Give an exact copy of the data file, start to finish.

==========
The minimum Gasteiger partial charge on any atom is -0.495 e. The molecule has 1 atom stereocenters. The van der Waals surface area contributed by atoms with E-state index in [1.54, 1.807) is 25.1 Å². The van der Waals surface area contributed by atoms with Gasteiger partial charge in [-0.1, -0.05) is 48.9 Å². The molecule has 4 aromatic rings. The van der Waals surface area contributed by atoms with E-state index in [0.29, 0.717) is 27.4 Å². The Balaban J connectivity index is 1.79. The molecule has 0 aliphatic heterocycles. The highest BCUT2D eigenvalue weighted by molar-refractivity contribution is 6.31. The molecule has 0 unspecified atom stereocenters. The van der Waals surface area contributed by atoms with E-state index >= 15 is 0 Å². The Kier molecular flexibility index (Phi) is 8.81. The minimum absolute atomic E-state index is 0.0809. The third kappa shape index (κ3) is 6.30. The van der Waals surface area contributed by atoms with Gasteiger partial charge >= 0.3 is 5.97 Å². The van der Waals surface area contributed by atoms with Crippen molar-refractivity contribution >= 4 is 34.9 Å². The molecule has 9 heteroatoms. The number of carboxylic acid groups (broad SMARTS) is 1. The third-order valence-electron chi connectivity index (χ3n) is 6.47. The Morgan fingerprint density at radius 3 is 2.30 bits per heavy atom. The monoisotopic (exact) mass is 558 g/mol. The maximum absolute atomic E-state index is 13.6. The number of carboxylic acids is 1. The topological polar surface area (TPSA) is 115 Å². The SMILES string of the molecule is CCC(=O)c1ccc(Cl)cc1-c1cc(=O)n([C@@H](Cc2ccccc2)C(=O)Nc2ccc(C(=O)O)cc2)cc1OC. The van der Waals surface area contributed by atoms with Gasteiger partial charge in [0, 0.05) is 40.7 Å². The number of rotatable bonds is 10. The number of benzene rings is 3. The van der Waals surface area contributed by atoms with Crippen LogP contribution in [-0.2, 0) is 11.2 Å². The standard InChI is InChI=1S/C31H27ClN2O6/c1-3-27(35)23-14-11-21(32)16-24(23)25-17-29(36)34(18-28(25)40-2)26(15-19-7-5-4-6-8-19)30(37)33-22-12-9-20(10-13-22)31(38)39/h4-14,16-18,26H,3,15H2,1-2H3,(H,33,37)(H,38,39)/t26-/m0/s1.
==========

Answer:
The minimum Gasteiger partial charge on any atom is -0.495 e. The molecule has 1 atom stereocenters. The van der Waals surface area contributed by atoms with E-state index in [1.54, 1.807) is 25.1 Å². The van der Waals surface area contributed by atoms with Gasteiger partial charge in [-0.1, -0.05) is 48.9 Å². The molecule has 4 aromatic rings. The van der Waals surface area contributed by atoms with E-state index in [0.29, 0.717) is 27.4 Å². The Balaban J connectivity index is 1.79. The molecule has 0 aliphatic heterocycles. The highest BCUT2D eigenvalue weighted by molar-refractivity contribution is 6.31. The molecule has 0 unspecified atom stereocenters. The van der Waals surface area contributed by atoms with E-state index >= 15 is 0 Å². The Kier molecular flexibility index (Phi) is 8.81. The minimum absolute atomic E-state index is 0.0809. The third kappa shape index (κ3) is 6.30. The van der Waals surface area contributed by atoms with Gasteiger partial charge >= 0.3 is 5.97 Å². The van der Waals surface area contributed by atoms with Crippen molar-refractivity contribution >= 4 is 34.9 Å². The molecule has 9 heteroatoms. The number of carboxylic acid groups (broad SMARTS) is 1. The third-order valence-electron chi connectivity index (χ3n) is 6.47. The Morgan fingerprint density at radius 3 is 2.30 bits per heavy atom. The monoisotopic (exact) mass is 558 g/mol. The maximum absolute atomic E-state index is 13.6. The number of carboxylic acids is 1. The topological polar surface area (TPSA) is 115 Å². The SMILES string of the molecule is CCC(=O)c1ccc(Cl)cc1-c1cc(=O)n([C@@H](Cc2ccccc2)C(=O)Nc2ccc(C(=O)O)cc2)cc1OC. The van der Waals surface area contributed by atoms with Gasteiger partial charge in [0, 0.05) is 40.7 Å². The number of rotatable bonds is 10. The number of benzene rings is 3. The van der Waals surface area contributed by atoms with Crippen LogP contribution in [-0.2, 0) is 11.2 Å². The standard InChI is InChI=1S/C31H27ClN2O6/c1-3-27(35)23-14-11-21(32)16-24(23)25-17-29(36)34(18-28(25)40-2)26(15-19-7-5-4-6-8-19)30(37)33-22-12-9-20(10-13-22)31(38)39/h4-14,16-18,26H,3,15H2,1-2H3,(H,33,37)(H,38,39)/t26-/m0/s1.